We don’t believe international students are an especially deserving class of migrants. While Universities UK has lobbied (unsuccessfully, so far) for international students to be excluded from migration targets, arguing that they bring benefits to the country that other migrants do not, we dispute this framework. Instead, we recognise the stark global injustices that have allowed the UK to accumulate educational resources, and we assert that all people have the right to survival, shelter, and education. Borders kill knowledge, but they also kill people, and they also damage and destroy all kinds of other important collaborative endeavors. We recognise that our struggle against borders in the university system is part of the larger struggle against borders everywhere.

Aren’t some border controls necessary?

We don’t think so. We believe all people should be able to travel and move freely and access basic services (food, housing, shelter, education), regardless of where they were born or how much money they have. In addition to making these arbitrary distinctions as to who is worthy of care and sustenance, the countries now walling themselves off in order to hoard resources from migrants and refugees (US, UK, Israel, etc) have created the conditions of war and economic deprivation that impel migrants and refugees to leave their homes in the first place.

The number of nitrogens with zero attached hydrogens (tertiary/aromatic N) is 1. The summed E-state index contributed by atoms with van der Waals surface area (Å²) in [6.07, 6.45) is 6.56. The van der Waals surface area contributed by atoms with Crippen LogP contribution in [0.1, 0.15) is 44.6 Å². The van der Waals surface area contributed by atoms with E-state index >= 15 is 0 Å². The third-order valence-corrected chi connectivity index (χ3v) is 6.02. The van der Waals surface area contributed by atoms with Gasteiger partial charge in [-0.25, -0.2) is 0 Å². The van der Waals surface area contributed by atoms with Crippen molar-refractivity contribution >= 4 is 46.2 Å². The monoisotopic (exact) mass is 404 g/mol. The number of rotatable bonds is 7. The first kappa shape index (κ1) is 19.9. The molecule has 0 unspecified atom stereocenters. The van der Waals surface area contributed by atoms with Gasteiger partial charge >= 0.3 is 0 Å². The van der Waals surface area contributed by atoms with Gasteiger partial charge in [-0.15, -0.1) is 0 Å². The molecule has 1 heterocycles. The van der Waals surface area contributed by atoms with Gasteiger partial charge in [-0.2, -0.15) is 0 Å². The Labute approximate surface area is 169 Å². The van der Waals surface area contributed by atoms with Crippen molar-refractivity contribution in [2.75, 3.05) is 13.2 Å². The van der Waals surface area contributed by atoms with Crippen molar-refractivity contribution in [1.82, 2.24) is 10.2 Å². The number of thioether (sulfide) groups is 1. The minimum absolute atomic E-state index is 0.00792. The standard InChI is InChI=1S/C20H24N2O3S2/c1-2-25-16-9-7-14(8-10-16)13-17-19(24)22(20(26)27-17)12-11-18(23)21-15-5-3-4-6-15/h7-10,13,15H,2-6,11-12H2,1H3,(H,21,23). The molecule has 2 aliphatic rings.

But isn’t the surveillance I perform part of my duty of care to students? Isn’t it in their best interests?

The problem is that the Home Office is both disorganised and brutal in their treatment of migrants. While you may report the whereabouts of an international student to the Home Office out of a sincere sense of your duty of care, the Home Office is more interested in ‘cracking down’ on international students.  When you are asked to report to the home office on international students and staff, to show passports for speaking engagements or to check in with local police, be aware that it is part of a larger coordinated effort to make migrants in the UK feel unwelcome and afraid.

But what about international students whose English is not good?